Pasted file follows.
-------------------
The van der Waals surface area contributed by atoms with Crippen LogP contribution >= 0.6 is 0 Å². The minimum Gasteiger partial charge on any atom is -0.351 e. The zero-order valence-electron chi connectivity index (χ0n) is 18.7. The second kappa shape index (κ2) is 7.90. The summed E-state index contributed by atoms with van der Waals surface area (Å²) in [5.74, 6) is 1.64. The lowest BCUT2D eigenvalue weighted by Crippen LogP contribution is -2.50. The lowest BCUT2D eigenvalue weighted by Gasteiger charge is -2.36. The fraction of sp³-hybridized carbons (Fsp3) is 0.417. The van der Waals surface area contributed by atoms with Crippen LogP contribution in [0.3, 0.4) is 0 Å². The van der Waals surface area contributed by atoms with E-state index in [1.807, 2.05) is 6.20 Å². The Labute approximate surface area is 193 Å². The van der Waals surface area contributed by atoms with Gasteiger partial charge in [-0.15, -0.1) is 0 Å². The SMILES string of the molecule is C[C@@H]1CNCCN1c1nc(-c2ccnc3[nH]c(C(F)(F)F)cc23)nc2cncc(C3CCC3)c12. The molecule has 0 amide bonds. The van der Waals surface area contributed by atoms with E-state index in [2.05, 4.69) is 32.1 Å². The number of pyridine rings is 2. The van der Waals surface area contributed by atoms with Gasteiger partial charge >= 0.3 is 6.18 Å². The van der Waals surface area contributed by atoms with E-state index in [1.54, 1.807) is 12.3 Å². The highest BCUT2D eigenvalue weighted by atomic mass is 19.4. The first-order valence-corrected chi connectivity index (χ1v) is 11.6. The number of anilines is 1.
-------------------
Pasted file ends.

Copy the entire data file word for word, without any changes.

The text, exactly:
The van der Waals surface area contributed by atoms with Crippen LogP contribution >= 0.6 is 0 Å². The minimum Gasteiger partial charge on any atom is -0.351 e. The zero-order valence-electron chi connectivity index (χ0n) is 18.7. The second kappa shape index (κ2) is 7.90. The summed E-state index contributed by atoms with van der Waals surface area (Å²) in [5.74, 6) is 1.64. The lowest BCUT2D eigenvalue weighted by Crippen LogP contribution is -2.50. The lowest BCUT2D eigenvalue weighted by Gasteiger charge is -2.36. The fraction of sp³-hybridized carbons (Fsp3) is 0.417. The van der Waals surface area contributed by atoms with Crippen LogP contribution in [0.3, 0.4) is 0 Å². The van der Waals surface area contributed by atoms with E-state index in [1.807, 2.05) is 6.20 Å². The Labute approximate surface area is 193 Å². The van der Waals surface area contributed by atoms with Gasteiger partial charge in [-0.15, -0.1) is 0 Å². The SMILES string of the molecule is C[C@@H]1CNCCN1c1nc(-c2ccnc3[nH]c(C(F)(F)F)cc23)nc2cncc(C3CCC3)c12. The molecule has 0 amide bonds. The van der Waals surface area contributed by atoms with E-state index in [2.05, 4.69) is 32.1 Å². The number of pyridine rings is 2. The van der Waals surface area contributed by atoms with Gasteiger partial charge >= 0.3 is 6.18 Å². The van der Waals surface area contributed by atoms with E-state index in [1.54, 1.807) is 12.3 Å². The highest BCUT2D eigenvalue weighted by atomic mass is 19.4. The first-order valence-corrected chi connectivity index (χ1v) is 11.6. The number of anilines is 1.